At some point in each of our lives, we will be caregivers – for a pet, child, aging parents or a spouse that is ill.

It’s part of being a human, and it’s challenging when it happens.

Since his recent leukemia diagnosis, I have become a full-time caregiver for my husband. 

And as such, I am participating in a study through Princess Margaret Hospital titled “Exploring informal caregivers’ appraisal of their role and mechanisms influencing their resilience.”  

In the first of four conversations, I realized I have the tools from my past to help deal with this.

Life has thrown me many curveballs between near-death experiences, injuries and accidents, caring for and losing loved ones.

Yet, through it all, a positive mindset is something I fully embrace in the quest for optimal health.  

Positivity aside, it isn’t easy watching someone you love suffer without being affected mentally and physically.

When you’re a caretaker, it’s essential to prioritize your health and wellness because your loved ones need your strength when they can’t muster it themselves.  

Here are three tips for managing your health while caring for another that I’ve used personally and shared with my clients to support themselves when they go through this to be better caregivers: 

1. Have a good self-care practice in place. 

Your stress levels will be at an all-time high. Having a daily routine, even a habit of play, that includes time for yourself is crucial.  

Other things like meditating, journaling, taking a hot bath, yoga, going for a walk, getting enough sleep, keeping hydrated and eating healthy foods.  

Don’t set the bar so high that you have an excuse not to do it, so keep it simple. Every self-care practice starts with the first step. Can you walk for 5 minutes?  

2. Ask for help. 

While helping someone you love through a challenging situation can feel isolating, and when times are tough, the first thing people want to do is “do something” to help. Let them.  

Family, friends and neighbours want to help. 

“Resilient communities are those in which people can rely on each other, trust each other, ask for help and pull each other through hard times. And these times are certainly tough. They remind us how much we all need each other—and how much caring—not just caregiving—is critical to our individual and collective wellbeing.”*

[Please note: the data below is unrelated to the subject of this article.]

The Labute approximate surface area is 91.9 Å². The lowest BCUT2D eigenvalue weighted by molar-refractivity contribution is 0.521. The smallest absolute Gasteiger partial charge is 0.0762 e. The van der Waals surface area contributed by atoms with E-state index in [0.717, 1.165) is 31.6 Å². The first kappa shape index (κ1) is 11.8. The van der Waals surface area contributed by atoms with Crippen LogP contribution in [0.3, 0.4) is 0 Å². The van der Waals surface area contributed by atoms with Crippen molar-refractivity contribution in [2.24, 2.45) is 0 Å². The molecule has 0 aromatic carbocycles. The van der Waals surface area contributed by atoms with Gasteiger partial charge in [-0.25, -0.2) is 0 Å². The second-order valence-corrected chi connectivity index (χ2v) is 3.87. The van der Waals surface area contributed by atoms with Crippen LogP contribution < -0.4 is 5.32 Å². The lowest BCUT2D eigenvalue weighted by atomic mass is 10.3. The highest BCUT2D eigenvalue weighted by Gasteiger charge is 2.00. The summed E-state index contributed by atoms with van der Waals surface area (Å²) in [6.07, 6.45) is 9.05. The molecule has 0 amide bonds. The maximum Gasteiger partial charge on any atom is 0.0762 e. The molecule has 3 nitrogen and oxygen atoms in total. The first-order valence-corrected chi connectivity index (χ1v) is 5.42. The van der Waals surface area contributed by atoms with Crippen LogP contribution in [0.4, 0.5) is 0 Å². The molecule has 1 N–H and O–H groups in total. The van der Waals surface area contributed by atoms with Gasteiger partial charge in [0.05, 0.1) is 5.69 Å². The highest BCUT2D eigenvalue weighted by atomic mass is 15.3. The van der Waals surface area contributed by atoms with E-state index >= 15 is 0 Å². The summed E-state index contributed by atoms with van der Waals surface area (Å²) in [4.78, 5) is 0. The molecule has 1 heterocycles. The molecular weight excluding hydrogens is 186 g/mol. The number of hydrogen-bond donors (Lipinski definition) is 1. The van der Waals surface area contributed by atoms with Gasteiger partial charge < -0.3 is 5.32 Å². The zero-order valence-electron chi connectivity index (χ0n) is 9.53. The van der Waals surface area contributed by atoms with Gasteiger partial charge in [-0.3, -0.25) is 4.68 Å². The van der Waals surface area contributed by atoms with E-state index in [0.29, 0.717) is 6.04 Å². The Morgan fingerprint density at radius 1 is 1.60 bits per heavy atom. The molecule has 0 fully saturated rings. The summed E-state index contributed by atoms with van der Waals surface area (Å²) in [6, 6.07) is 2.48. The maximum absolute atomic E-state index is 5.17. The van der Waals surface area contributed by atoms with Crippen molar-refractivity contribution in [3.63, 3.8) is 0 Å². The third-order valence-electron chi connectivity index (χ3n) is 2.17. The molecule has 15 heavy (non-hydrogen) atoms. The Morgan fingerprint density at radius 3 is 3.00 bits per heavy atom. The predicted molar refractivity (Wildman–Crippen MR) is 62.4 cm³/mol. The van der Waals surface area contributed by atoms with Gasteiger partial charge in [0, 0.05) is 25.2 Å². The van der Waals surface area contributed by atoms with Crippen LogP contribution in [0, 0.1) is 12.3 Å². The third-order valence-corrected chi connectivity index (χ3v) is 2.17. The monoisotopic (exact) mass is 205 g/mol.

A face-to-face visit or a phone call can be the boost you didn’t know you needed. Alternatively, say “yes” when people offer to deliver a meal.

3. Get outside. 

Especially when you feel emotionally drained, spending time outside makes a huge difference, even if you only have time to take a few deep breaths. 

Taking deep breaths can directly affect the overall activity level of the brain. 

This means that “slow, deep breathing stimulates the vagus nerve, which runs from the brain to the abdomen and is in charge of turning off the “fight or flight” reflex.” The vagus nerve uses the neurotransmitter acetylcholine, which activates your parasympathetic nervous system’s “relaxation” response to calm you down.”**

So even in situations where you are feeling overwhelmed, you can achieve a sense of calm through your breath.

Realize that it’s not your job to fix things. You are the co-pilot helping to navigate for the person on their journey.

If this process, as a caregiver, is teaching me anything, it’s to live in the beautiful moments that we have each other – and know that you are never alone.  

While my time and energy are caring for him, I know looking after myself will only improve my caregiving. 

Keep looking after yourself, promise me❤️

Your friend and coach,

Janet 

 

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*https://www.forbes.com/sites/tracybrower/2021/08/14/caregiving-is-crucial-how-to-support-caregivers-and-why-it-matters-so-much/?sh=2516d44d1b84
**https://www.forbes.com/sites/forbescoachescouncil/2021/03/03/why-deep-breathing-relaxes-your-brain/?sh=35a4015679dc